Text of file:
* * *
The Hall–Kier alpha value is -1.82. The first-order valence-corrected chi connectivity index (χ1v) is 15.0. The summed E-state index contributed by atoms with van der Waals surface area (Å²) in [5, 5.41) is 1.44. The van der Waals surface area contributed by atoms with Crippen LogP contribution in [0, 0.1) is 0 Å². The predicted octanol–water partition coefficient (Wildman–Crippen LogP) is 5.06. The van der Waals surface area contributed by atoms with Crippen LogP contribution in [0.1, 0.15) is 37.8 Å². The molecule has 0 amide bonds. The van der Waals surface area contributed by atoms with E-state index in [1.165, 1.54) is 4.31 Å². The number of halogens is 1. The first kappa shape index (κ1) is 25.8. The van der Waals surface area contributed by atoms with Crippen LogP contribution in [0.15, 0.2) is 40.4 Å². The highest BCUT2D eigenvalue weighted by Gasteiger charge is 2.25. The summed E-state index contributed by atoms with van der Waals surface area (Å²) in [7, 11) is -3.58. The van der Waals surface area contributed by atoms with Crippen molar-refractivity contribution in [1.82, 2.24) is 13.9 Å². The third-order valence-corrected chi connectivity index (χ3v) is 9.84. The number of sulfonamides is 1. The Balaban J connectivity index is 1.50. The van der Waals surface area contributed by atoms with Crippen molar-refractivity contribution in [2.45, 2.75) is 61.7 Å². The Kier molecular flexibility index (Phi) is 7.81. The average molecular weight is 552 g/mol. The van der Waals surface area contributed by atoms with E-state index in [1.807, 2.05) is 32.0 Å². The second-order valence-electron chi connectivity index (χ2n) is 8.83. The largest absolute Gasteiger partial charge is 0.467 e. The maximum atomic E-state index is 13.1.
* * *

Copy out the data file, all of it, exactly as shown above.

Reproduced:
The Hall–Kier alpha value is -1.82. The first-order valence-corrected chi connectivity index (χ1v) is 15.0. The summed E-state index contributed by atoms with van der Waals surface area (Å²) in [5, 5.41) is 1.44. The van der Waals surface area contributed by atoms with Crippen LogP contribution in [0, 0.1) is 0 Å². The predicted octanol–water partition coefficient (Wildman–Crippen LogP) is 5.06. The van der Waals surface area contributed by atoms with Crippen LogP contribution in [0.1, 0.15) is 37.8 Å². The molecule has 0 amide bonds. The van der Waals surface area contributed by atoms with E-state index in [1.165, 1.54) is 4.31 Å². The number of halogens is 1. The first kappa shape index (κ1) is 25.8. The van der Waals surface area contributed by atoms with Crippen LogP contribution in [0.15, 0.2) is 40.4 Å². The highest BCUT2D eigenvalue weighted by Gasteiger charge is 2.25. The summed E-state index contributed by atoms with van der Waals surface area (Å²) in [7, 11) is -3.58. The van der Waals surface area contributed by atoms with Crippen molar-refractivity contribution in [1.82, 2.24) is 13.9 Å². The third-order valence-corrected chi connectivity index (χ3v) is 9.84. The number of sulfonamides is 1. The Balaban J connectivity index is 1.50. The van der Waals surface area contributed by atoms with Crippen molar-refractivity contribution in [2.45, 2.75) is 61.7 Å². The Kier molecular flexibility index (Phi) is 7.81. The average molecular weight is 552 g/mol. The van der Waals surface area contributed by atoms with E-state index in [1.807, 2.05) is 32.0 Å². The second-order valence-electron chi connectivity index (χ2n) is 8.83. The largest absolute Gasteiger partial charge is 0.467 e. The maximum atomic E-state index is 13.1.